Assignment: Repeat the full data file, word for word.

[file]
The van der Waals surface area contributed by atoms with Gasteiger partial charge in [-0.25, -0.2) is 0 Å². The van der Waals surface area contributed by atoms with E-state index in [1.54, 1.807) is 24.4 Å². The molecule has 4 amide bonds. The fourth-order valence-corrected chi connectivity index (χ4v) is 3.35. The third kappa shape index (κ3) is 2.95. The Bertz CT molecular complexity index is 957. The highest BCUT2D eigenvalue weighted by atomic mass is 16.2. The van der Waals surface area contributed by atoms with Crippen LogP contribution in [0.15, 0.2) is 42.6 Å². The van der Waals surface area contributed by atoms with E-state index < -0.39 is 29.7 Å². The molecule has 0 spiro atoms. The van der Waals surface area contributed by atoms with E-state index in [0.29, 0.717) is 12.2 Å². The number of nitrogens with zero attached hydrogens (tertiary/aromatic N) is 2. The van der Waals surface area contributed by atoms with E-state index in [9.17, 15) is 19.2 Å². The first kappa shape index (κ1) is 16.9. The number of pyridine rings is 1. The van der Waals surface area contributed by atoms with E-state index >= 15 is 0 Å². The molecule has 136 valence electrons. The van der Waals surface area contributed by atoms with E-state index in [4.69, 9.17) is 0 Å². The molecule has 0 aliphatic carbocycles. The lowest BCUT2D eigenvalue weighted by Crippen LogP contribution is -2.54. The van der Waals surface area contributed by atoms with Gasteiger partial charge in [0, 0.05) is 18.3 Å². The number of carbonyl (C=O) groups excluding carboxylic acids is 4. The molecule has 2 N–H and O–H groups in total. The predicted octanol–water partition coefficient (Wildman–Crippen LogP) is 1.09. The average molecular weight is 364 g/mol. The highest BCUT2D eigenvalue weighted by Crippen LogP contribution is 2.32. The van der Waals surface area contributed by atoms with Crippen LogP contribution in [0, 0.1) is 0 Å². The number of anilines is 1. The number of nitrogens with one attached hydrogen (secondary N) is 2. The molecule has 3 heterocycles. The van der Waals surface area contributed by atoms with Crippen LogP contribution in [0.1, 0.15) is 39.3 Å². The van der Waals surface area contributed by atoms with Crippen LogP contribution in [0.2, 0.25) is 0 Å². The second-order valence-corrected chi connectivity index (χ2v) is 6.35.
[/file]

The van der Waals surface area contributed by atoms with Gasteiger partial charge in [-0.25, -0.2) is 0 Å². The van der Waals surface area contributed by atoms with E-state index in [1.54, 1.807) is 24.4 Å². The molecule has 4 amide bonds. The fourth-order valence-corrected chi connectivity index (χ4v) is 3.35. The third kappa shape index (κ3) is 2.95. The Bertz CT molecular complexity index is 957. The highest BCUT2D eigenvalue weighted by atomic mass is 16.2. The van der Waals surface area contributed by atoms with Crippen LogP contribution in [0.15, 0.2) is 42.6 Å². The van der Waals surface area contributed by atoms with E-state index < -0.39 is 29.7 Å². The molecule has 0 spiro atoms. The van der Waals surface area contributed by atoms with E-state index in [0.29, 0.717) is 12.2 Å². The number of nitrogens with zero attached hydrogens (tertiary/aromatic N) is 2. The van der Waals surface area contributed by atoms with E-state index in [9.17, 15) is 19.2 Å². The first kappa shape index (κ1) is 16.9. The number of pyridine rings is 1. The van der Waals surface area contributed by atoms with E-state index >= 15 is 0 Å². The molecule has 136 valence electrons. The van der Waals surface area contributed by atoms with E-state index in [4.69, 9.17) is 0 Å². The molecule has 0 aliphatic carbocycles. The lowest BCUT2D eigenvalue weighted by Crippen LogP contribution is -2.54. The van der Waals surface area contributed by atoms with Gasteiger partial charge in [0, 0.05) is 18.3 Å². The number of carbonyl (C=O) groups excluding carboxylic acids is 4. The molecule has 2 N–H and O–H groups in total. The predicted octanol–water partition coefficient (Wildman–Crippen LogP) is 1.09. The average molecular weight is 364 g/mol. The highest BCUT2D eigenvalue weighted by Crippen LogP contribution is 2.32. The van der Waals surface area contributed by atoms with Crippen LogP contribution in [0, 0.1) is 0 Å². The number of anilines is 1. The number of nitrogens with one attached hydrogen (secondary N) is 2. The molecule has 3 heterocycles. The van der Waals surface area contributed by atoms with Crippen LogP contribution in [0.1, 0.15) is 39.3 Å². The van der Waals surface area contributed by atoms with Crippen LogP contribution in [0.2, 0.25) is 0 Å². The second-order valence-corrected chi connectivity index (χ2v) is 6.35.